PLEASE don't give it! I've so been there before icon_wink.gif

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Loucinda Posted 7 Sep 2009 , 6:40pm
post #16 of 34

I have made 2 TT cakes both from the tutorial on here. I am sure what happened to your bottom tier is that you didn't cut that hole quite big enough. (I did the same thing with my first one - that is how I know!) I was able to save mine and patch it - and recut the hole bigger. The pressure on the sides from the next tier pushing against it is what made it blow out. Easy fix - just cut the hold a tad bigger next time and you won't have that same problem!

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notjustcakes Posted 7 Sep 2009 , 7:07pm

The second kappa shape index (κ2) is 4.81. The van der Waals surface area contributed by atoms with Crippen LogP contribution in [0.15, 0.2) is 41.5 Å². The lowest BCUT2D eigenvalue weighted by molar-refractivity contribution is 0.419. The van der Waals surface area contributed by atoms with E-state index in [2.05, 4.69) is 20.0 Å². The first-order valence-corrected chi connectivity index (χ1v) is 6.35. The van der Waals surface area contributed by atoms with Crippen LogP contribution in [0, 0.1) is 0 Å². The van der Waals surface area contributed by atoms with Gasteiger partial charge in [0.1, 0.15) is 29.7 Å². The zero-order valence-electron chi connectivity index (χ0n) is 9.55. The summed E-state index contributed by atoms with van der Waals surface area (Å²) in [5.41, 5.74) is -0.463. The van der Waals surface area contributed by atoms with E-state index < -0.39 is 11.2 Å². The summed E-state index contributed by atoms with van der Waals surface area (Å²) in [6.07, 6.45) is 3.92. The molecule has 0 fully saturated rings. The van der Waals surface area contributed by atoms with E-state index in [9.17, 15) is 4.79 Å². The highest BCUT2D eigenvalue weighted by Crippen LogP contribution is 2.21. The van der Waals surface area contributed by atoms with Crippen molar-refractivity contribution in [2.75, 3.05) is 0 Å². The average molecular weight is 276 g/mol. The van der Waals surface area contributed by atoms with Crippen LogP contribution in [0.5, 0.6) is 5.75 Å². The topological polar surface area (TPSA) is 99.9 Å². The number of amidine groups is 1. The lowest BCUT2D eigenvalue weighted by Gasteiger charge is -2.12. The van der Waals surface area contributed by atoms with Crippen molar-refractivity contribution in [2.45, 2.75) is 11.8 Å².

post #17 of 34

You know, you are the second person on here who said that...I am now thinking back and my husband saying, those cakes don't look like they are going to fit in those holes and you can see the cakeboards how are you going to cover that....I was so distracted and running behind that I didn't think about it...I kinda forced them into the holes...Gosh I feel stupid...I think you are right...

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-K8memphis Posted 7 Sep 2009 , 7:08pm
post #18 of 34

I'm gobsmacked. $100 for a 3 tier topsy turvy? And for a person with a history like hers?? What have we taught you, young lady???!!! icon_biggrin.gif Just gently teasing you.

So I have made filled TT's before. So I am gathering that you used the hole method? If the hole is not exactly correct where it is bigger around at the top than it is at the bottom because the cake you are placing there is smaller at the bottom and gets bigger. So it fits without pressure on that whonking ledge edge of cake.